Online Auto Insurance Examines the Epidemic of Texting While Driving

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A new infographic from breaks down state texting laws, the dangers of sending or reading messages from behind the wheel, and more.

What could cost a driver up to $10,000 in fines, warrant a yearlong prison sentence, cause them to drive the length of an entire football field basically blindfolded, and increase their insurance rates by around 10 percent in some cases? Texting while driving, according to a new infographic from (OAI).

Reading and sending text messages from behind the wheel is banned for all drivers in 39 states. Why? Because studies have shown that when drivers write or read a text, they spend an average of 4.6 seconds with their eyes off the road. That's the equivalent of driving the length of a football field blindfolded if you're going 55 mph.

To check out the full infographic, which is being released in coordination with National Distracted Driving Awareness Month, copy the following URL and paste it into your browser:

According to stats cited in the infographic, 96 percent of Americans consider texting or emailing while driving to be somewhat of a safety threat or a very serious safety threat. Despite that, more than one third of drivers admit to having read a text while driving in the past month, according to a survey from the AAA Foundation for Traffic Safety.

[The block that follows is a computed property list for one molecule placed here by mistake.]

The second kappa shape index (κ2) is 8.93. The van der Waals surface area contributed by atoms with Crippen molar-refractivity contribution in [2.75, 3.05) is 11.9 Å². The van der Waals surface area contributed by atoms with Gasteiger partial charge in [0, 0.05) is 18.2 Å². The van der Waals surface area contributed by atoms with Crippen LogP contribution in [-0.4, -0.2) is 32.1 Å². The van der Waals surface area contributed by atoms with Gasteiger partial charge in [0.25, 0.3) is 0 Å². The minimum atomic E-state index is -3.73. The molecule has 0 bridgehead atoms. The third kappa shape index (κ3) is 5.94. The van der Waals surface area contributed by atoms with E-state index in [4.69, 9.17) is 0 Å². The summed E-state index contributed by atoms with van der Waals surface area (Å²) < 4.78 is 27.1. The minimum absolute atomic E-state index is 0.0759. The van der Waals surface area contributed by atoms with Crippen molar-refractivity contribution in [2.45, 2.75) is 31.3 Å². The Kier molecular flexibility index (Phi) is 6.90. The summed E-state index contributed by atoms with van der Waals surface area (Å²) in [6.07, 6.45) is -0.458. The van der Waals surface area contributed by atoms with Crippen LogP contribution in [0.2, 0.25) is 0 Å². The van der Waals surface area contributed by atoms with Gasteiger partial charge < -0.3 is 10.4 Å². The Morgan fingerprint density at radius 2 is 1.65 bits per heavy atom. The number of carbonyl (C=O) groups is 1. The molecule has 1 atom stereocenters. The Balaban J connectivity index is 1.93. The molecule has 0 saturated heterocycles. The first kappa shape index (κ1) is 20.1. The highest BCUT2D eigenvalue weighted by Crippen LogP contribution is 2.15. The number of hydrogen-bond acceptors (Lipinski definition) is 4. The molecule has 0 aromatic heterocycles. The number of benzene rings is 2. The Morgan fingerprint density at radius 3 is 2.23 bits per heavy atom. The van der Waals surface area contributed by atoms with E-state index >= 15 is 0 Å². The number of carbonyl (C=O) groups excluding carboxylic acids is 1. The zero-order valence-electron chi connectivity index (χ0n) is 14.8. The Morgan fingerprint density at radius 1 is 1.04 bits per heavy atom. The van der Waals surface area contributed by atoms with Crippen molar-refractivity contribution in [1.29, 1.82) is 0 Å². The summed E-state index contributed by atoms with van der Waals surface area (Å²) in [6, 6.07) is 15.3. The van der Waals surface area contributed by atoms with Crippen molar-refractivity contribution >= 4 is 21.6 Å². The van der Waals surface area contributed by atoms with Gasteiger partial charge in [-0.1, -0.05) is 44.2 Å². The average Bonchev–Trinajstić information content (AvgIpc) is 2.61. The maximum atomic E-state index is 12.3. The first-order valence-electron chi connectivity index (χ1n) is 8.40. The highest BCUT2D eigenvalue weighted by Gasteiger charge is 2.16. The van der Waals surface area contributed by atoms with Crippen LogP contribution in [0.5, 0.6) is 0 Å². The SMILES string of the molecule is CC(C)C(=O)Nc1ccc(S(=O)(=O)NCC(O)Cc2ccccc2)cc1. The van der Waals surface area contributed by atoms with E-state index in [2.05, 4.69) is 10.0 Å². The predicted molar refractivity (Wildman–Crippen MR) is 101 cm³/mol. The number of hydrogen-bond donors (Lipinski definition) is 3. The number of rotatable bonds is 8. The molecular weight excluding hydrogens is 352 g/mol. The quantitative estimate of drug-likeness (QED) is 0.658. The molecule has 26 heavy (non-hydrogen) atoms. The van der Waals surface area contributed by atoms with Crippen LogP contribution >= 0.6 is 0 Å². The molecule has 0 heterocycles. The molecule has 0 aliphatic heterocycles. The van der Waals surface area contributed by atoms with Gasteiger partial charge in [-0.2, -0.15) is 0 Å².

"From what driver surveys have shown us, the overwhelming attitude appears to be 'Text as I say, not as I do,'" says OAI manager Cesar Diaz.

And if the safety threat isn't enough to compel drivers to stop sending those texts, a new study from OAI shows that U.S. residents could be fined a maximum of $10,000 for texting behind the wheel. That maximum fine is in Alaska and is the highest of any state. In other states, though, the fine can be as low as $20 (The study can be accessed by clicking the "Research" tab at the top of the home page to get the details of texting laws in every state.). And another article from OAI shows that insurers in at least nine states might be using texting violations to increase drivers' rates.

Head to the "Research" section of to get all the details about texting.

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Benjamin Zitney
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